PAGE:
Between the Cabildo and the cathedral is picturesque Pirate’s Alley, where author William Faulkner wrote his first novel, “Soldier’s Pay.” One block over, playwright Tennessee Williams finished “A Streetcar Named Desire” at 632 ½ St. Peter Street. That orange building at the corner of St. Peter and Chartres? That’s Le Petit Théâtre du Vieux Carré, one of the oldest community playhouses in the United States.

Further down Chartres is the New Orleans Pharmacy Museum, once home to Louis J. Dufilho Jr., the nation’s first licensed pharmacist who plied his trade here from 1823 to 1855. Questionable 19th-century medical practices (bloodletting, pills coated in gold and silver) are examined, along with the making of sodas and stronger tonics. After all, it was another French Quarter pharmacist, Antoine Peychaud (of bitters fame), who is credited with creating the first cocktail in 1838 at 437 Royal Street.

New Orleans Pharmacy Museum
The New Orleans Pharmacy Museum. (©Shawn Fink)

Afternoon Delights

Ready for a cocktail of your own? For more than a century Galatoire’s mirrored dining room has been the place to be seen…and be toasted. Its hours-long well-lubricated Friday lunches, which can easily morph into dinner, are to stuff of legend and a weekly ritual among local movers and shakers. 

Something more low-key? The crumbling walls and smoked-tinged memorabilia at Napoleon House hint at the establishment’s age. Built in the early 19thcentury for mayor Nicholas Girod, it was offered as safe haven for Napoleon once the emperor came out of exile, but it never happened. Instead it became a fabled tavern and restaurant, known for its warm muffulettas and icy Pimm’s Cups.

Napoleon House New Orleans
Inside the Napoleon House. (©Napoleon House)

Brush up on the city’s 300-year backstory at the Historic New Orleans Collection. The free facility offers a wide array of rare artifacts and ephemera exploring the Quarter’s evolution. Music is the focus at the New Orleans Jazz Museum, which is housed in the Old U.S. Mint, the only mint where both American and Confederate coins were struck.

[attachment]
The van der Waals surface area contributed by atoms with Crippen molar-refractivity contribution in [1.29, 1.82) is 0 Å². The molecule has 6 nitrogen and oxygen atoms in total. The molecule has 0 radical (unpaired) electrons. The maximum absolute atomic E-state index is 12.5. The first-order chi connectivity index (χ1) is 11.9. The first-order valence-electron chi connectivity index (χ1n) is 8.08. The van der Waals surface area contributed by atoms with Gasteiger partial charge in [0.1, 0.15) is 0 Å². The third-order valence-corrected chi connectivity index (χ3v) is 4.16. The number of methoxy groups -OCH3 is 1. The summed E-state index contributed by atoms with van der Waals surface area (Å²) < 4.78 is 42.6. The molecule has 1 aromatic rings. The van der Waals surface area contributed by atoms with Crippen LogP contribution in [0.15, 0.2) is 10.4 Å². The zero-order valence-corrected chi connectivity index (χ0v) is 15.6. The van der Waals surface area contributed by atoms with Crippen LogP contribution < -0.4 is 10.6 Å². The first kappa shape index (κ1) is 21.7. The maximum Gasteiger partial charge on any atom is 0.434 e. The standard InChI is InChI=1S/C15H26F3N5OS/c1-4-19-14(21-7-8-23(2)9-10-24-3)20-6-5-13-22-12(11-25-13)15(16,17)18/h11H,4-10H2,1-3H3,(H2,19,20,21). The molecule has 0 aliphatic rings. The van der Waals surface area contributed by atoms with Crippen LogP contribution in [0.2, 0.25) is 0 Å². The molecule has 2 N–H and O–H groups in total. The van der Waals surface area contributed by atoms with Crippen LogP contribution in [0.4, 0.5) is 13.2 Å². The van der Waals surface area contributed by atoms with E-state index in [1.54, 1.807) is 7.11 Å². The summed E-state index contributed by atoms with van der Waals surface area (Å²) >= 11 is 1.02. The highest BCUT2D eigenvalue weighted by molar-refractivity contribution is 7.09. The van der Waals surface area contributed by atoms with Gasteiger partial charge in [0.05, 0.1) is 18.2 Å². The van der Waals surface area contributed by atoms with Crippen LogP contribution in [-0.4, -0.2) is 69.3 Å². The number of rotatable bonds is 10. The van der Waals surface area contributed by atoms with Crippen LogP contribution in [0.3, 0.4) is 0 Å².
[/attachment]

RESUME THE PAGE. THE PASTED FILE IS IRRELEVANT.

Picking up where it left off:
Step into the circa-1831 Hermann-Grima House and step back in time. In addition to period-perfect furnishings, the historic home features the Quarter’s last remaining stables and open-hearth kitchen. Gallier House, dating to 1857, was home to architect James Gallier Jr., and is credited as one of the first homes in the city to have hot and cold running water. Nearby you’ll find the oldest building in the Mississippi Valley, the Old Ursuline Convent, erected in 1727 to house the nation’s first order of nuns.

Gallier House New Orleans
The front parlor at Gallier House. (©Gallier House)

Dinner With a Side of History

How better to cap off a historic day than with dinner at New Orleans’ oldest eatery? Since 1840, Antoine’s, the nation’s longest-operating family-run restaurant, has fed and feted everyone from President Calvin Coolidge to Brad Pitt with such signature dishes as Oysters Rockefeller, which originated here. Its 1840 Room (one of 15) replicates a refined 19th-century dining room with museum-quality appointments, including a circa-1659 cookbook.

Antoine's New Orleans
Antoine’s classic baked Alaska. (©LA Gourmetreise/NewOrleans.com)